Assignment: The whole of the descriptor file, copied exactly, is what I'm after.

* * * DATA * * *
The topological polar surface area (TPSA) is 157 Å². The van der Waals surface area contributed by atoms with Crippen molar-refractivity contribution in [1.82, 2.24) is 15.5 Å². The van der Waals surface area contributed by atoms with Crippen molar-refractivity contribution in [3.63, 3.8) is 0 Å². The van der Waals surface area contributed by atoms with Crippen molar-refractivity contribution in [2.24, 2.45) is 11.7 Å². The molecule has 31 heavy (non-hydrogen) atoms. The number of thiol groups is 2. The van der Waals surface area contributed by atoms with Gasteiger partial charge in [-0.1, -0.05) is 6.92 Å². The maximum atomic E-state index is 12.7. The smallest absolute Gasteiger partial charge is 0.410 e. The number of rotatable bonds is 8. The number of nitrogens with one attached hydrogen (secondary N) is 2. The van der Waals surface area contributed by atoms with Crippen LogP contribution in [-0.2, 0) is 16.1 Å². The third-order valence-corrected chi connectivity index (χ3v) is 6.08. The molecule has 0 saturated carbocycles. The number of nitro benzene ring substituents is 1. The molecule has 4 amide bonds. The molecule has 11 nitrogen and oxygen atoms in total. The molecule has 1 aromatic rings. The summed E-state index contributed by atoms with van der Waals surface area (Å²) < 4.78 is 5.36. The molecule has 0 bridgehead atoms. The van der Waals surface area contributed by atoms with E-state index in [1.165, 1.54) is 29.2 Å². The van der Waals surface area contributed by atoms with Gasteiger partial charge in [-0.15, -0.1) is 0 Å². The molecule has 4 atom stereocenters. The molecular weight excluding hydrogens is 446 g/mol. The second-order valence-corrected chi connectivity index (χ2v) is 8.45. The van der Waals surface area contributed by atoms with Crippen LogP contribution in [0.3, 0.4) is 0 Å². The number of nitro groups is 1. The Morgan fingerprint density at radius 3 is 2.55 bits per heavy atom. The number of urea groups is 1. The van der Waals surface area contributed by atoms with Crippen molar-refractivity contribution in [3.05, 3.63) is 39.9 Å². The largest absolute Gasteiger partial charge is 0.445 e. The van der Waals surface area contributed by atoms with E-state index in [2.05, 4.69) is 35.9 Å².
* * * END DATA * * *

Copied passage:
The topological polar surface area (TPSA) is 157 Å². The van der Waals surface area contributed by atoms with Crippen molar-refractivity contribution in [1.82, 2.24) is 15.5 Å². The van der Waals surface area contributed by atoms with Crippen molar-refractivity contribution in [3.63, 3.8) is 0 Å². The van der Waals surface area contributed by atoms with Crippen molar-refractivity contribution in [2.24, 2.45) is 11.7 Å². The molecule has 31 heavy (non-hydrogen) atoms. The number of thiol groups is 2. The van der Waals surface area contributed by atoms with Gasteiger partial charge in [-0.1, -0.05) is 6.92 Å². The maximum atomic E-state index is 12.7. The smallest absolute Gasteiger partial charge is 0.410 e. The number of rotatable bonds is 8. The number of nitrogens with one attached hydrogen (secondary N) is 2. The van der Waals surface area contributed by atoms with Crippen LogP contribution in [-0.2, 0) is 16.1 Å². The third-order valence-corrected chi connectivity index (χ3v) is 6.08. The molecule has 0 saturated carbocycles. The number of nitro benzene ring substituents is 1. The molecule has 4 amide bonds. The molecule has 11 nitrogen and oxygen atoms in total. The molecule has 1 aromatic rings. The summed E-state index contributed by atoms with van der Waals surface area (Å²) < 4.78 is 5.36. The molecule has 0 bridgehead atoms. The van der Waals surface area contributed by atoms with E-state index in [1.165, 1.54) is 29.2 Å². The van der Waals surface area contributed by atoms with Gasteiger partial charge in [-0.15, -0.1) is 0 Å². The molecule has 4 atom stereocenters. The molecular weight excluding hydrogens is 446 g/mol. The second-order valence-corrected chi connectivity index (χ2v) is 8.45. The van der Waals surface area contributed by atoms with Crippen LogP contribution in [0.3, 0.4) is 0 Å². The number of nitro groups is 1. The Morgan fingerprint density at radius 3 is 2.55 bits per heavy atom. The number of urea groups is 1. The van der Waals surface area contributed by atoms with Crippen molar-refractivity contribution in [3.05, 3.63) is 39.9 Å². The largest absolute Gasteiger partial charge is 0.445 e. The van der Waals surface area contributed by atoms with E-state index in [2.05, 4.69) is 35.9 Å².